“Ms. Du and I are here as college and career support, so we are here to help students who are exploring a plan, thinking about what they want to do, [even if] they have no idea what their next step is and where they’re headed,” Linden said. “The first step to anything is [to] explore and figure out what are some of the things that are exciting to them about their future, what are they hoping to gain as a long term goal. I think a lot of students say, ‘College is the next step. That’s just what I need to do.’ [However], they’re not exactly sure why college is the next step. For some students, they may not even need college as the next step in order to get to the career pathway that they’re hoping for. Being thoughtful about what it is that you’re really going after or at least meeting with someone to try to figure out, ‘What is that thing that I’m going after?’ would be helpful.”

Du hopes to help seniors through the research process and give feedback on application and scholarship essays.

“I can support students in the nitty gritty things, like doing research [and] applications together. [Also], sometimes there’s certain questions on the Common App that just aren’t very intuitive, [I can help with that as well]. One of my favorite things to do is giving feedback on college and scholarship essays. You really get to know the student and what their aspirations are through those,” Du said.

If a student comes to the decision that they hope to go to college after high school, Linden is a resource for not just BRCC information, but any post secondary planning. 

“If a student is specifically interested in Blue Ridge Community College, then I am the resource on this campus to help students connect with Blue Ridge and complete the steps needed [for that] specifically. That’s just an additional way I can assist students in senior year [if] their Blue Ridge bound, but we’re also working with students in other grade levels to help them be thinking about their futures [as well],” Linden said. 

In upcoming weeks, the counseling department will be pushing out more information and resources for the class of 2022.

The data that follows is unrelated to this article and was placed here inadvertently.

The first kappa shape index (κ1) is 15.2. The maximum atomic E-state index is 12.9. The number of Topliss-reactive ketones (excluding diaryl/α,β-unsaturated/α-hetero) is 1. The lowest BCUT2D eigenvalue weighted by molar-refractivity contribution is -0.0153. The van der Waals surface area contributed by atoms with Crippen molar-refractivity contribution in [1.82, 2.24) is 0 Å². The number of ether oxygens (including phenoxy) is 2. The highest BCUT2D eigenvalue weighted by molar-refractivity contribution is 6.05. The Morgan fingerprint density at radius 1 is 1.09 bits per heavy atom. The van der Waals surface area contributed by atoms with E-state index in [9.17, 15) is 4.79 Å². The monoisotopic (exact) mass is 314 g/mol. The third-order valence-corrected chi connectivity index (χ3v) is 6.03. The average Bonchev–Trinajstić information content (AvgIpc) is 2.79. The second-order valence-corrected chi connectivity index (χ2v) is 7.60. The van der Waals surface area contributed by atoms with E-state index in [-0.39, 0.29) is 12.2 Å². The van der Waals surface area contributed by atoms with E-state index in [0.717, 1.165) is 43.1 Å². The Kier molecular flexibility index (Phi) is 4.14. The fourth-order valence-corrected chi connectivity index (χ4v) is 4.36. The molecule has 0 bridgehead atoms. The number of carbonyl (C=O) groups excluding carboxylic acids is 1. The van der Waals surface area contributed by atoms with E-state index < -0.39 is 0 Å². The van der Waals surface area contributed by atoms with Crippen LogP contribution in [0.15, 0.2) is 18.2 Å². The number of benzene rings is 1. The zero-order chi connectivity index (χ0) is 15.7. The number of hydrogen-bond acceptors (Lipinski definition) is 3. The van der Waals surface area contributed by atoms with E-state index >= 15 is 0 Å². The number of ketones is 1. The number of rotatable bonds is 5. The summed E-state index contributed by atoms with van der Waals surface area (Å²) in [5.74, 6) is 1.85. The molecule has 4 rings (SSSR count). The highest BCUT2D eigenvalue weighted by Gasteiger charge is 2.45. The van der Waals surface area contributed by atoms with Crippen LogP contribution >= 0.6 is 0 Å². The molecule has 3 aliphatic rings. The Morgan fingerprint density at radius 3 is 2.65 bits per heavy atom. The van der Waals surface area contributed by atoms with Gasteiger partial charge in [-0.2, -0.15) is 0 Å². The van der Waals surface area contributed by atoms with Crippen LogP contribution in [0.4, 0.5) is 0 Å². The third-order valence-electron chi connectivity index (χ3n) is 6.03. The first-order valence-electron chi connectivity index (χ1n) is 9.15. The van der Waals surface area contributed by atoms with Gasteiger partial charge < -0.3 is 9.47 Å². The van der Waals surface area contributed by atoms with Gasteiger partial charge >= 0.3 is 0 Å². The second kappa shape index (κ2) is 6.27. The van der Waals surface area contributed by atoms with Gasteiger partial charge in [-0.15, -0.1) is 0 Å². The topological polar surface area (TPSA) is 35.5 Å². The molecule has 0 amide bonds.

“We’re going into senior English 12 classrooms to [present] some of this information more generally. We’re also going to be having a senior workshop day. There will be some workshops on October 13 that seniors can sign [up for] to get specific help with applying [for] scholarships, resume building and, thinking about different job opportunities in the community. It is a process, so we don’t want students to wait until the last minute to start, but we also don’t want them to be overwhelmed with all of the steps because it is going to take time to work through each of those components,” Linden said.

In the meantime, Linden recommends all seniors log into their Naviance accounts. More information on the platform will be shared in advisory. 

“It’s a great career [and] college search tool [and] it is the actual platform by which students request their transcripts and letters of recommendation. We are going into classrooms to help educate students about how to use that platform, but we [also] want students to take advantage of the opportunities that we’re going to offer throughout the year through ELT and advisory. We’re just getting started [and] as the year goes on, there will be more specific opportunities,” Linden said.

For the most up to date information and helpful resources, seniors should follow Du’s Instagram, @blustreaks2college to keep their college application process on track.